Waste as a resource remains a hot topic in the news agenda. Consumers are becoming more concerned about the future of our environment, which has resulted in the government introducing a number of new policies to ensure we’re all working towards a more sustainable future.
Mattresses are a particular recycling problem that’s hugely underestimated. Due to their bulky nature and the difficulties in transporting them in large quantities, figures show that 7.5 million are discarded to landfill sites each year.
However, with consumers starting to recognise the threat our “throwaway society” poses to the environment’s future and making more responsible product choices, the onus is transferring to manufacturers and retailers to take responsibility for what they put out there on the market.
It’s time that a recycling levy is placed on all non-biodegradable products to pay for the responsible recycling of the goods at the end of their useful life; this would make manufacturers far more likely to consider recycling when they develop new products, and retailers would think twice about the products they sell and therefore, the manufacturers they work with.
Essentially we need to look at product stewardship such as Extended Producer Responsibility (EPR). This would mean that businesses that manufacture, import and sell products are held responsible for the waste they generate. Producers remain accountable for their products – even beyond the point of selling them – and any associated packaging, which pushes them to contribute to the cost of collecting, moving, recycling and disposing of their products. Under this type of scheme, producers can introduce take back programmes or arrange waste collection and drop-off points.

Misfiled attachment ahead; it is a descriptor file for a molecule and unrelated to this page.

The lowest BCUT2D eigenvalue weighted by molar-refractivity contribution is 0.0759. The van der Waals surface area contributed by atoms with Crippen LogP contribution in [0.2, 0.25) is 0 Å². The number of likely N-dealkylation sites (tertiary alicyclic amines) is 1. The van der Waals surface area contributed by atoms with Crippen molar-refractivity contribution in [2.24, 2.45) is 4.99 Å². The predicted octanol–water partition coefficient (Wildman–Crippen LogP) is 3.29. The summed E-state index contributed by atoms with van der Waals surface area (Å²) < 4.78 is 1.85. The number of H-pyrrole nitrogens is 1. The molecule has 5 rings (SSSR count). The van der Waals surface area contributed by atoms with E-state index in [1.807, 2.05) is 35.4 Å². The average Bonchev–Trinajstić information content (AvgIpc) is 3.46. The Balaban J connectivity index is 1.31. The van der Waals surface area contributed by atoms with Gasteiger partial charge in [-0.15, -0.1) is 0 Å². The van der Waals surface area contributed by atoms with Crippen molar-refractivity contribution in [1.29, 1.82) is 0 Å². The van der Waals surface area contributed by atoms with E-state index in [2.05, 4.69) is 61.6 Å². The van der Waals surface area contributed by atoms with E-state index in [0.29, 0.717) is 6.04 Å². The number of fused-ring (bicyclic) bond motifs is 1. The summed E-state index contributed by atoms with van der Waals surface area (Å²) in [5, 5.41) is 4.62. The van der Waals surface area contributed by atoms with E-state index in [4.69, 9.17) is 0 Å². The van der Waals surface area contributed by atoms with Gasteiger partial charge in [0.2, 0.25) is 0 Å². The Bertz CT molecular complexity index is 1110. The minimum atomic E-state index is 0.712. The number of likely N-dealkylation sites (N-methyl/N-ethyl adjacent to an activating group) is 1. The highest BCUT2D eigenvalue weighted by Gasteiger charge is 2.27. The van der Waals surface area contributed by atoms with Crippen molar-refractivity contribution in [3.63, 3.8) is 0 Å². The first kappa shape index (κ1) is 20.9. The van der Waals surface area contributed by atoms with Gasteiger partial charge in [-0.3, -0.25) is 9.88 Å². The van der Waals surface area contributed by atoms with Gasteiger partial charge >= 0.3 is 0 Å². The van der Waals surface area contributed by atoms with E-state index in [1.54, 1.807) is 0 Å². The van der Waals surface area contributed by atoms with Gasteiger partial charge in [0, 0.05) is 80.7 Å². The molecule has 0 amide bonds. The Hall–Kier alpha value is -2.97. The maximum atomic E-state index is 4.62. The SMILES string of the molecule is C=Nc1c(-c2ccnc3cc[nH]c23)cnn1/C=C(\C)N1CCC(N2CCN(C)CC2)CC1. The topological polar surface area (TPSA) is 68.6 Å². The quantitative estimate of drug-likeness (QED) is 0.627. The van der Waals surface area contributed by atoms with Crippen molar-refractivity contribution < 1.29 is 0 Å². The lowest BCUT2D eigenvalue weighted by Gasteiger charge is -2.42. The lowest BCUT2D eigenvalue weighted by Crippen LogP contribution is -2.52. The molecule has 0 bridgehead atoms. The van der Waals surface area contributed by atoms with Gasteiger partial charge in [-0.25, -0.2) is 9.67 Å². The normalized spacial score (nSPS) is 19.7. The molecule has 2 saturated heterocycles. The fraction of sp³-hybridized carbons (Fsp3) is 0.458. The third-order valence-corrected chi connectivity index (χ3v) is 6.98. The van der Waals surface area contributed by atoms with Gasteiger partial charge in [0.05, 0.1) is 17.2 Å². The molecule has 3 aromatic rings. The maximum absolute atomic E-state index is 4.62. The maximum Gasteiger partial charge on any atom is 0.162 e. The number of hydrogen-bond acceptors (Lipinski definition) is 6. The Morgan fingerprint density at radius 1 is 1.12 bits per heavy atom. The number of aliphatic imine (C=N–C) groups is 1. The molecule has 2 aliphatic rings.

Several EPR schemes exist in the UK already, with packaging, electronic goods, batteries and cars all being subject to EU requirements. However, to make a substantial difference, we need to go much further and create schemes for all products, including mattresses and other bulky waste.
We must learn from countries such as France, who have introduced widespread EPR schemes, or Japan, who have implemented an EPR law for a range of industries and who demand some manufacturers use recycled materials in new products.
We need to put more pressure on our manufacturers and retailers, rather than relying on consumers with initiatives such as the latte levy and the 5p plastic bag tax.
EPR is helpful for introducing a degree of accountability for brand owners and manufacturers, forcing them to take steps in reducing their environmental impact. Under most of these models, the producer helps to fund the collection and recycling costs by paying an upfront fee proportional to how much product they put on the market.
Given that EPR could prove useful in propelling us towards a circular economy, the UK should now take steps to make these schemes more commonplace. To achieve the ambitious targets outlined by the EU in the Circular Economy Package, we need to see implementation of new schemes, as well as improved approaches to EPR to make existing schemes more efficient and effective.
It’s critical that producer responsibility schemes are introduced to tackle the number of waste problems we currently face. Assigning this particular responsibility to businesses provides them with an incentive to minimise their own environmental impact, either by encouraging recycling or by designing more environmentally-friendly products.
The implementation of an EPR scheme can only result in a better waste management solution that takes us another step closer to achieving our much-needed circular economy.